Chef Julia Child, others part of WWII spy network

Thursday, August 14, 2008

– Famed chef Julia Child shared a secret with Supreme Court Justice Arthur Goldberg and Chicago White Sox catcher Moe Berg at a time when the Nazis threatened the world.

Possibly more than secret recipes

Possibly more than secret recipes

WASHINGTON (AP) 

 

They served in an international spy ring managed by the Office of Strategic Services, an early version of the CIA created in World War II by President Franklin Roosevelt.

The full secret comes out Thursday, all of the names and previously classified files identifying nearly 24,000 spies who formed the first centralized intelligence effort by the United States. The National Archives, which this week released a list of the names found in the records, will make available for the first time all 750,000 pages identifying the vast spy network of military and civilian operatives.

They were soldiers, actors, historians, lawyers, athletes, professors, reporters. But for several years during World War II, they were known simply as the OSS. They studied military plans, created propaganda, infiltrated enemy ranks and stirred resistance among foreign troops.

Some of those on the list have been identified previously as having worked for the OSS, but their personnel records never have been available before. Those records would show why they were hired, jobs they were assigned to and perhaps even missions they pursued while working for the agency.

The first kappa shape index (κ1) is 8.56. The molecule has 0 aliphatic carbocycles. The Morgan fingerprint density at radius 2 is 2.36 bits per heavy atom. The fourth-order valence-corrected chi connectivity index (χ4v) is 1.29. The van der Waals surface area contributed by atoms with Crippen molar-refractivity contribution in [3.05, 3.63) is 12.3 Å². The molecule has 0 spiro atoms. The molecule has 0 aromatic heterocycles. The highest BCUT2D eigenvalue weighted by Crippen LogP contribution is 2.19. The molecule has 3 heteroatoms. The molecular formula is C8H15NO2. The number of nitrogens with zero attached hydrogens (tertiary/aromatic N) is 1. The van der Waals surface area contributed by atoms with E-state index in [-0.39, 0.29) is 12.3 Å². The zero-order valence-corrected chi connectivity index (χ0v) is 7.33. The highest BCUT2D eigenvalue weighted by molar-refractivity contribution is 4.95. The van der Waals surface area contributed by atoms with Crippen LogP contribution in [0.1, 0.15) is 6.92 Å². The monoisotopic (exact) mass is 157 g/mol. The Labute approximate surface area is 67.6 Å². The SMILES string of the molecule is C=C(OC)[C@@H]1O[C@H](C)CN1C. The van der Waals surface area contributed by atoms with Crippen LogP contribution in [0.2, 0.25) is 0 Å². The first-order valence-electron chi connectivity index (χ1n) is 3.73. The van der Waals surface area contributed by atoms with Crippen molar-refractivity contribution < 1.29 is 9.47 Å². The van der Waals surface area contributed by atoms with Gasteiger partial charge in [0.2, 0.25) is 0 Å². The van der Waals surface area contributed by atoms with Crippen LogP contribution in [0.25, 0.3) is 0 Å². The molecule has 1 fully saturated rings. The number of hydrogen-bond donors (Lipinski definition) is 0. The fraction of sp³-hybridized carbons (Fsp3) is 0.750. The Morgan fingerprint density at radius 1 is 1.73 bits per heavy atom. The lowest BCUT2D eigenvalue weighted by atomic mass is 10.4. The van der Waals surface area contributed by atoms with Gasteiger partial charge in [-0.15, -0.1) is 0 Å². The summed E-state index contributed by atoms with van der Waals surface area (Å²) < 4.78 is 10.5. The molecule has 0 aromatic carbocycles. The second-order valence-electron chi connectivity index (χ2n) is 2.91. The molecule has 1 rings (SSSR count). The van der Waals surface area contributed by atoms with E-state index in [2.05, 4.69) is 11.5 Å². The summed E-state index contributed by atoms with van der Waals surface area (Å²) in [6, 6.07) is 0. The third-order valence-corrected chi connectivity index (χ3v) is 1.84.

Among the more than 35,000 OSS personnel files are applications, commendations and handwritten notes identifying young recruits who……  [ CONTINUE ]

Jury Finds Jose Padilla, 2 Co-Defendants, Guilty on Terrorism Support Charges

Thursday, August 16, 2007

MIAMI  — Jose Padilla was convicted of federal terrorism support charges Thursday after being held for 3 1/2 years as an enemy combatant in a case that came to symbolize the Bush administration’s campaign to stop homegrown terror.

He was once accused of being part of an Al Qaeda plot to detonate a radioactive “dirty bomb” in the U.S., but those allegations were not part of his trial.

Padilla and co-defendants Adham Amin Hassoun and Kifah Wael Jayyousi face life in prison because they were convicted of conspiracy to murder, kidnap and maim people overseas. All three were also convicted of two terrorism material support counts that carry potential 15-year sentences each.

The judge set a Dec. 5 sentencing date for all three defendants.

Click here to read the indictment (FindLaw pdf). 

Estela Lebron, Padilla’s mother, said she felt “a little bit sad” at the verdict but expected her son’s lawyers would appeal.

“I don’t know how they found Jose guilty. There was no evidence he was speaking in code,” she said, referring to FBI wiretap intercepts in which Padilla was overheard talking to Hassoun.

The three were accused of being part of a North American support cell that provided supplies, money and recruits to groups of Islamic extremists. The defense contended they were trying to help persecuted Muslims in war zones with relief and humanitarian aid.

[The key piece of physical evidence was a five-page form Padilla supposedly filled out in July 2000 to attend an Al Qaeda training camp in Afghanistan, which would link the other two defendants as well to Usama bin Laden’s terrorist organization.

The form, recovered by the CIA in 2001 in Afghanistan, contains seven of Padilla’s fingerprints and several other personal identifiers, such as his birthdate and his ability to speak Spanish, English and Arabic.]

Padilla’s lawyers insisted the form was far from conclusive and denied that he was a “star recruit,” as prosecutors claimed, of the North American support cell intending to become a terrorist. Padilla’s attorneys said he traveled to Egypt in September 1998 to learn Islam more deeply and become fluent in Arabic.

“His intent was to study, not to murder,” said Padilla attorney Michael Caruso.  [Full Story]